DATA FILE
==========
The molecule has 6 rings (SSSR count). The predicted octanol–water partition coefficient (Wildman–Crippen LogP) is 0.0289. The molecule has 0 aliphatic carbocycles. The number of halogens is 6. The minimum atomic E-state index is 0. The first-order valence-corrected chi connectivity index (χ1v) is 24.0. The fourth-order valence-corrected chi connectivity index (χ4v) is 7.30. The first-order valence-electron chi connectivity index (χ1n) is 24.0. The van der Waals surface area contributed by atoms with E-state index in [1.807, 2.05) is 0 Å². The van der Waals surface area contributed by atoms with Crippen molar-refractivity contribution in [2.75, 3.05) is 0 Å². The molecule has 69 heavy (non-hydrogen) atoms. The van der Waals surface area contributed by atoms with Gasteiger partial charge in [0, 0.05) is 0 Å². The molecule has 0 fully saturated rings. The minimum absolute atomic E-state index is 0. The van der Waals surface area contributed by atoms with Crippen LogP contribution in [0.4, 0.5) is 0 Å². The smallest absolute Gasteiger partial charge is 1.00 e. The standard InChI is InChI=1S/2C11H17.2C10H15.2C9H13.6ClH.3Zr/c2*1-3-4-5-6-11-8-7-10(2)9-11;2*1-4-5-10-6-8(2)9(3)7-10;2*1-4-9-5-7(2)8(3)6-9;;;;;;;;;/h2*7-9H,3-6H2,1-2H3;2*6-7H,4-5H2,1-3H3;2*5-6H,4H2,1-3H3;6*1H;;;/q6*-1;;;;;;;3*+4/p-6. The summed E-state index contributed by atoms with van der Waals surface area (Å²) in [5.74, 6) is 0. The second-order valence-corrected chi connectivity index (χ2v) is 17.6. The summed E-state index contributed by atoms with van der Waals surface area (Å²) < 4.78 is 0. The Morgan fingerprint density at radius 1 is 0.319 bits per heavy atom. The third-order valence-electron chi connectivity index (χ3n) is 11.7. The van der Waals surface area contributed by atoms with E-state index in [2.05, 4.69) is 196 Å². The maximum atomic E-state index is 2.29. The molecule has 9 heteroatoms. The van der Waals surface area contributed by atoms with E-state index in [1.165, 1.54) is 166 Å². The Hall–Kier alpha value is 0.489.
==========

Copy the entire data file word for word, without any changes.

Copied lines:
The molecule has 6 rings (SSSR count). The predicted octanol–water partition coefficient (Wildman–Crippen LogP) is 0.0289. The molecule has 0 aliphatic carbocycles. The number of halogens is 6. The minimum atomic E-state index is 0. The first-order valence-corrected chi connectivity index (χ1v) is 24.0. The fourth-order valence-corrected chi connectivity index (χ4v) is 7.30. The first-order valence-electron chi connectivity index (χ1n) is 24.0. The van der Waals surface area contributed by atoms with E-state index in [1.807, 2.05) is 0 Å². The van der Waals surface area contributed by atoms with Crippen molar-refractivity contribution in [2.75, 3.05) is 0 Å². The molecule has 69 heavy (non-hydrogen) atoms. The van der Waals surface area contributed by atoms with Gasteiger partial charge in [0, 0.05) is 0 Å². The molecule has 0 fully saturated rings. The minimum absolute atomic E-state index is 0. The van der Waals surface area contributed by atoms with Crippen LogP contribution in [0.4, 0.5) is 0 Å². The smallest absolute Gasteiger partial charge is 1.00 e. The standard InChI is InChI=1S/2C11H17.2C10H15.2C9H13.6ClH.3Zr/c2*1-3-4-5-6-11-8-7-10(2)9-11;2*1-4-5-10-6-8(2)9(3)7-10;2*1-4-9-5-7(2)8(3)6-9;;;;;;;;;/h2*7-9H,3-6H2,1-2H3;2*6-7H,4-5H2,1-3H3;2*5-6H,4H2,1-3H3;6*1H;;;/q6*-1;;;;;;;3*+4/p-6. The summed E-state index contributed by atoms with van der Waals surface area (Å²) in [5.74, 6) is 0. The second-order valence-corrected chi connectivity index (χ2v) is 17.6. The summed E-state index contributed by atoms with van der Waals surface area (Å²) < 4.78 is 0. The Morgan fingerprint density at radius 1 is 0.319 bits per heavy atom. The third-order valence-electron chi connectivity index (χ3n) is 11.7. The van der Waals surface area contributed by atoms with E-state index in [2.05, 4.69) is 196 Å². The maximum atomic E-state index is 2.29. The molecule has 9 heteroatoms. The van der Waals surface area contributed by atoms with E-state index in [1.165, 1.54) is 166 Å². The Hall–Kier alpha value is 0.489.